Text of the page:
Started the day at 6 am…got dressed and found a seat on the train. A postal worker next to me, wearing both his huge “ID” badge AND his cell phone around his neck said: “Madam, if you touch me with your foot I’m going to be upset, VERY upset!” I looked at hi. I looked at my foot. It was still attached to my leg. I hardly knew what to say and I wasn’t in the mood for a confrontation with someone from the Postal Service, so I simply, moved.
At 7: 15, I was at the backstage entrance to the Atelier, the smaller of the venues at Bryant Park, to go backstage for the TIBI show. I wasn’t on the list for some reason, but I had brought my paperwork and for once, the girls doing the check-in couldn’t have been nicer. I quickly walked backstage and met my contact from NARS, who also couldn’t have been nicer, and a lovely young assistant PR person, as well.
I gulped a few sips of coffee and got my voice recorder ready to speak to Ayako, the International Makeup Artist for NARS. She told me the idea for the TIBI show makeup was “Charlie’s Angels’s Jacqueline Smith” (not Farrah). Why? Because Ms. Smith waas the angel who had beauty, but also, strength and presence. After she proceeded to tell me every single product being used, I realized that my voice recorder hadn’t recorded a single thing. I got her to do it again, but it STILL didn’t work (I later found out that in fact, I DID get Ayoko telling AdviceSisters readers about the makeup on digital voice recorder and she will be in my podcasts next week). However, at the time, I resorted to my old-fashioned, luddite ways, scribbling notes down with a pad (that fell apart in my hands) and a pen (that stopped writing after one sentence but of course, I had another). At least my camera, worked and I got some nice photos of Ayako working on a few of the models which will be used on my web site and in conjunction with other articles I’ll be doing online about fashion week in the not-too-distant, future. And, a helper fellow reporter from Sephora.com told me HER voice recorder wasn’t working, either (or at least, we both were still learning how to use them). Then, I didn’t feel so bad. She had a backup camera, too. I had only one, but thankfully, my little Nikon Coolpix, held together with tape as it is, still works pretty well.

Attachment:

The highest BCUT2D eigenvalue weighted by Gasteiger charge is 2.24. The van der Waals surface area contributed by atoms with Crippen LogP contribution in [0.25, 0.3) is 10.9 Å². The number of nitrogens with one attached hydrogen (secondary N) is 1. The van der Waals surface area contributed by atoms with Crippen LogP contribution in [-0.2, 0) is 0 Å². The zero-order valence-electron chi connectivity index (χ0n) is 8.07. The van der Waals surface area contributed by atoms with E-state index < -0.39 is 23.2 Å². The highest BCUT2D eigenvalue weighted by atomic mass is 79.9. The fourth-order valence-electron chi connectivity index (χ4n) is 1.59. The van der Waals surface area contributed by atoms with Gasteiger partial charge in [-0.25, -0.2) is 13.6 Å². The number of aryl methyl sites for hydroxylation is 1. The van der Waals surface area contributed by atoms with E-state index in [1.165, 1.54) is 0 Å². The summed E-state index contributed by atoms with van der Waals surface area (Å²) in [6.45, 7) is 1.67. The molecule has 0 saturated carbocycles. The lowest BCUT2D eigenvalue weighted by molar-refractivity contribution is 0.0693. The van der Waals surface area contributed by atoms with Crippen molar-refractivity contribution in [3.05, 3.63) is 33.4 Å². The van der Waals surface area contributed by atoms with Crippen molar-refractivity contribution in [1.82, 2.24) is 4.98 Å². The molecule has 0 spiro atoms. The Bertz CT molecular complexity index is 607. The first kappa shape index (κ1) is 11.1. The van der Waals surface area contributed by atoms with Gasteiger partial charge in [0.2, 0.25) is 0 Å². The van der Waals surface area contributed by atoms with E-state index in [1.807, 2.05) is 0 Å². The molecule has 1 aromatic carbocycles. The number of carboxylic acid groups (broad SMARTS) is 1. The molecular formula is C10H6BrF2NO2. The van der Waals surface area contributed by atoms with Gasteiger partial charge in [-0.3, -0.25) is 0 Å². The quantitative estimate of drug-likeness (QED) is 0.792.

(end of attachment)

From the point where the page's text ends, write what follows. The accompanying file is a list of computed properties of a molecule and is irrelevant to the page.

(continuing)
Undaunted by my equipment failure, I went to speak to lead stylist Alain Pichon from Aveda, who told me the hair “story” was this: “a lovely young woman gets ready to go out on the town and has her hair done, but the next morning, her hair is a bit messier, but still pretty.” Ok, I did buy this concept…it went so well with the clothes. Hair was being held very close to the head, with lots of Aveda Pure Abundance Hair Spray, and then held down with large clips. The bottom part of the hair, however, was bouncy and full of volume. On the runway, this looked worked incredibly well, giving the girls hair that bounced and moved, but was still controlled and shiny. Sleek and yet, romantic.